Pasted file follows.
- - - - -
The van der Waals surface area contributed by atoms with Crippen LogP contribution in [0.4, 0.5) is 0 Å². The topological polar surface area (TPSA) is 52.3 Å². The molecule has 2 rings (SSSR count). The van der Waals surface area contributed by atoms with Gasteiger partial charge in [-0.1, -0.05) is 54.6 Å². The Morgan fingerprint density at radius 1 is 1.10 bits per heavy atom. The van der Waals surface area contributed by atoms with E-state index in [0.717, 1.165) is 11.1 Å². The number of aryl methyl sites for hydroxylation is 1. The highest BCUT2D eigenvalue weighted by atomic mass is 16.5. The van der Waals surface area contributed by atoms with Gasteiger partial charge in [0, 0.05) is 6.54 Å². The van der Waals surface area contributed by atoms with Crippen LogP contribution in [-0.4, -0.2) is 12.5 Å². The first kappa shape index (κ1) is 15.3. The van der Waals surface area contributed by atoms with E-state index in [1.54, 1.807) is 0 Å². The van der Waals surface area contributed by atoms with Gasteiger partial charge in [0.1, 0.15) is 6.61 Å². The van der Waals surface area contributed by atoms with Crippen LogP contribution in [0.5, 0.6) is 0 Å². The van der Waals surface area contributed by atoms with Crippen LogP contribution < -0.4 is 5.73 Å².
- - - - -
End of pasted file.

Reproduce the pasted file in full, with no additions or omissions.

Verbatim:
The van der Waals surface area contributed by atoms with Crippen LogP contribution in [0.4, 0.5) is 0 Å². The topological polar surface area (TPSA) is 52.3 Å². The molecule has 2 rings (SSSR count). The van der Waals surface area contributed by atoms with Gasteiger partial charge in [-0.1, -0.05) is 54.6 Å². The Morgan fingerprint density at radius 1 is 1.10 bits per heavy atom. The van der Waals surface area contributed by atoms with E-state index in [0.717, 1.165) is 11.1 Å². The number of aryl methyl sites for hydroxylation is 1. The highest BCUT2D eigenvalue weighted by atomic mass is 16.5. The van der Waals surface area contributed by atoms with Gasteiger partial charge in [0, 0.05) is 6.54 Å². The van der Waals surface area contributed by atoms with Crippen LogP contribution in [-0.4, -0.2) is 12.5 Å². The first kappa shape index (κ1) is 15.3. The van der Waals surface area contributed by atoms with E-state index in [1.54, 1.807) is 0 Å². The van der Waals surface area contributed by atoms with Gasteiger partial charge in [0.1, 0.15) is 6.61 Å². The van der Waals surface area contributed by atoms with Crippen LogP contribution in [0.5, 0.6) is 0 Å². The van der Waals surface area contributed by atoms with Crippen LogP contribution < -0.4 is 5.73 Å².